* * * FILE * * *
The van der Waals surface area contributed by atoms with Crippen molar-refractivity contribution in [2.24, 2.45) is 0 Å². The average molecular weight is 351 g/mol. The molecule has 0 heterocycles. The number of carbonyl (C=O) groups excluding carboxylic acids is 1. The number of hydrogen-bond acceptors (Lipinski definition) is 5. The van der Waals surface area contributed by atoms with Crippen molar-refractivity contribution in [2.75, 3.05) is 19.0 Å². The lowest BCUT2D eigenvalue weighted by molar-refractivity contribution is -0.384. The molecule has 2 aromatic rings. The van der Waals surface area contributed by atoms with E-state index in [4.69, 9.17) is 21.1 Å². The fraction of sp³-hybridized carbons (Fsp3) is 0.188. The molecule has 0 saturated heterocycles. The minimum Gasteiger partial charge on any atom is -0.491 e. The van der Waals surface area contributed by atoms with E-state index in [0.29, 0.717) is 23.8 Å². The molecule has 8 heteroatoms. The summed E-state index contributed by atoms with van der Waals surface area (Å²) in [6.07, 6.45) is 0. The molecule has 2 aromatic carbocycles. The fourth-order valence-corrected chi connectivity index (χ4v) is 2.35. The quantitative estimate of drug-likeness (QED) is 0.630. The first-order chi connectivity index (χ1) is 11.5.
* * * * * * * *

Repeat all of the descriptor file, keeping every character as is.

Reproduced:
The van der Waals surface area contributed by atoms with Crippen molar-refractivity contribution in [2.24, 2.45) is 0 Å². The average molecular weight is 351 g/mol. The molecule has 0 heterocycles. The number of carbonyl (C=O) groups excluding carboxylic acids is 1. The number of hydrogen-bond acceptors (Lipinski definition) is 5. The van der Waals surface area contributed by atoms with Crippen molar-refractivity contribution in [2.75, 3.05) is 19.0 Å². The lowest BCUT2D eigenvalue weighted by molar-refractivity contribution is -0.384. The molecule has 2 aromatic rings. The van der Waals surface area contributed by atoms with E-state index in [4.69, 9.17) is 21.1 Å². The fraction of sp³-hybridized carbons (Fsp3) is 0.188. The molecule has 0 saturated heterocycles. The minimum Gasteiger partial charge on any atom is -0.491 e. The van der Waals surface area contributed by atoms with E-state index in [0.29, 0.717) is 23.8 Å². The molecule has 8 heteroatoms. The summed E-state index contributed by atoms with van der Waals surface area (Å²) in [6.07, 6.45) is 0. The molecule has 2 aromatic carbocycles. The fourth-order valence-corrected chi connectivity index (χ4v) is 2.35. The quantitative estimate of drug-likeness (QED) is 0.630. The first-order chi connectivity index (χ1) is 11.5.